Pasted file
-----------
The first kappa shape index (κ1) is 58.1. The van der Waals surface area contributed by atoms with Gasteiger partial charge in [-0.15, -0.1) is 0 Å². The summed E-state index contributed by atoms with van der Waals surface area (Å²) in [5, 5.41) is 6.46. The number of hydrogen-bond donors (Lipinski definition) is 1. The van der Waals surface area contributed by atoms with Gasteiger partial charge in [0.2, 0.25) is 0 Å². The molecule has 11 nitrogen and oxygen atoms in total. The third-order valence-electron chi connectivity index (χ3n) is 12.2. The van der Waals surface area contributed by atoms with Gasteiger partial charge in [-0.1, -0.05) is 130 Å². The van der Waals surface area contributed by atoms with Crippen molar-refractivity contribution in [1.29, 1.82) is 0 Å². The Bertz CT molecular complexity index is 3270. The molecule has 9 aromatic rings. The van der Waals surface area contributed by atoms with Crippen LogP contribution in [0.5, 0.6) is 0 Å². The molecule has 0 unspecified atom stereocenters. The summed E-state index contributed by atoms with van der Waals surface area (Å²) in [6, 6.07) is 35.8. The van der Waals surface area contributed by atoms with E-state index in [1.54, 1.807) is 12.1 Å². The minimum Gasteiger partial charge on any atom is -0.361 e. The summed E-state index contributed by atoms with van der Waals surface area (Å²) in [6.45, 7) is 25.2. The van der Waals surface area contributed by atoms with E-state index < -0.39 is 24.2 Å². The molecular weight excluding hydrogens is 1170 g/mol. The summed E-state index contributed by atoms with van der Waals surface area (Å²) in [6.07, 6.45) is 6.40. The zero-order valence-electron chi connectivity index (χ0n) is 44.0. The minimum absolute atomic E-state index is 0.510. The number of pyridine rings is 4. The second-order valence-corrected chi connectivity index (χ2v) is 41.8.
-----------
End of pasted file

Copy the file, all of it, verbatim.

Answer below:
The first kappa shape index (κ1) is 58.1. The van der Waals surface area contributed by atoms with Gasteiger partial charge in [-0.15, -0.1) is 0 Å². The summed E-state index contributed by atoms with van der Waals surface area (Å²) in [5, 5.41) is 6.46. The number of hydrogen-bond donors (Lipinski definition) is 1. The van der Waals surface area contributed by atoms with Gasteiger partial charge in [0.2, 0.25) is 0 Å². The molecule has 11 nitrogen and oxygen atoms in total. The third-order valence-electron chi connectivity index (χ3n) is 12.2. The van der Waals surface area contributed by atoms with Gasteiger partial charge in [-0.1, -0.05) is 130 Å². The van der Waals surface area contributed by atoms with Crippen molar-refractivity contribution in [1.29, 1.82) is 0 Å². The Bertz CT molecular complexity index is 3270. The molecule has 9 aromatic rings. The van der Waals surface area contributed by atoms with Crippen LogP contribution in [0.5, 0.6) is 0 Å². The molecule has 0 unspecified atom stereocenters. The summed E-state index contributed by atoms with van der Waals surface area (Å²) in [6, 6.07) is 35.8. The van der Waals surface area contributed by atoms with E-state index in [1.54, 1.807) is 12.1 Å². The minimum Gasteiger partial charge on any atom is -0.361 e. The summed E-state index contributed by atoms with van der Waals surface area (Å²) in [6.45, 7) is 25.2. The van der Waals surface area contributed by atoms with E-state index < -0.39 is 24.2 Å². The molecular weight excluding hydrogens is 1170 g/mol. The summed E-state index contributed by atoms with van der Waals surface area (Å²) in [6.07, 6.45) is 6.40. The zero-order valence-electron chi connectivity index (χ0n) is 44.0. The minimum absolute atomic E-state index is 0.510. The number of pyridine rings is 4. The second-order valence-corrected chi connectivity index (χ2v) is 41.8.